I requested The Book of Speculation from the library because I loved the title and the cover art. It appealed to me and so I put it on hold and after several months, I finally rose to the top of the queue and took it home to read. Purely by coincidence, I was reading Eleanor first and it is only coincidence that puts them in my reading list one after the other. They both tell the stories of people whose mothers drown in the ocean, so I felt the need to make clear I did seek out books about mothers who drown. I had no idea what the plot of The Book of Speculation was before I began reading it.
Simon’s house is falling apart around him and the ocean is eroding the breakfront that keeps it from washing away into the ocean, but his life is falling apart, too. He income from the library was far too little to fix anything and worse, he has just been laid off and has little hope of finding new work in the area. He might feel more free to just abandon the house and seek work farther afield but he is in love with his neighbor’s daughter Alice and he feels a deep obligation to keep the home there for his wandering, circus tarot-reader sister to come home to if she ever needs it.
Simon and his Elona (Yes, as in the plane that dropped the bomb!) are not as close as they should be. He has been her caretaker for too much of their life after their mother drowned in the ocean, an apparent suicide, and their father checked out of his fatherly obligations to mourn his lost wife until his own death. But they are their mother’s children. She was a sideshow mermaid holding her breath underwater, someone who could not drown, until she did. He and Elona have learned her skill as a swimmer and Elona continues the family tradition of tarot reading.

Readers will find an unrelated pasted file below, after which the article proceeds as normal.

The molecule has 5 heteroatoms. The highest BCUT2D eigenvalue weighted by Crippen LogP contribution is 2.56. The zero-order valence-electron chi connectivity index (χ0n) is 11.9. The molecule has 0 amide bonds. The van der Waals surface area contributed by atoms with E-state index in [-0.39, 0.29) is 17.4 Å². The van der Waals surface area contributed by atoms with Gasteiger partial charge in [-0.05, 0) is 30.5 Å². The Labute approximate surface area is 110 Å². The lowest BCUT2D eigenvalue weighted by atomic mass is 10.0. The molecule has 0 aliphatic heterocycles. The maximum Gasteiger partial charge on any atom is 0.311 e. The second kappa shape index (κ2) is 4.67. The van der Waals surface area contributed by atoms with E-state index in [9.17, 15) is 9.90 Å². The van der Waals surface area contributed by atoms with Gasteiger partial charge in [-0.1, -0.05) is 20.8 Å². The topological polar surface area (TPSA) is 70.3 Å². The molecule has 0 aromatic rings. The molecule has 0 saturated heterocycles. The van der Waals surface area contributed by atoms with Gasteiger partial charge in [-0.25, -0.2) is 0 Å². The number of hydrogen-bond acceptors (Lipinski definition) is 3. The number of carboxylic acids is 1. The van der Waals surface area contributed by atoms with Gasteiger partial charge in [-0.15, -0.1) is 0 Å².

And into this comes a mysterious book, one that seems to hold old family secrets, secrets that terrify Simon as he comes to believe his family may be cursed and begins to fear for his sister. Using his skills as a research librarian, he tries to unravel the mystery and, he hopes, save his sister. But who will save him?
I enjoyed the Book of Speculation. It is well-written for the most part and the story is engaging. However, I found myself bogged down a few times wishing it would just move on already. This is because Simon, for all his professional expertise as a researcher, is sometimes thick as a block of wood. It is okay to be ahead of person investigating the mystery, but not so far that you begin to think, “Come on, already, you can’t be that thick?” I suppose his brain was addled by love and unemployment. I also wish the story had told us more of the intervening generations, giving us glimpses of these lives, not just names. Still, the story is original and unique, so I am glad to have read it.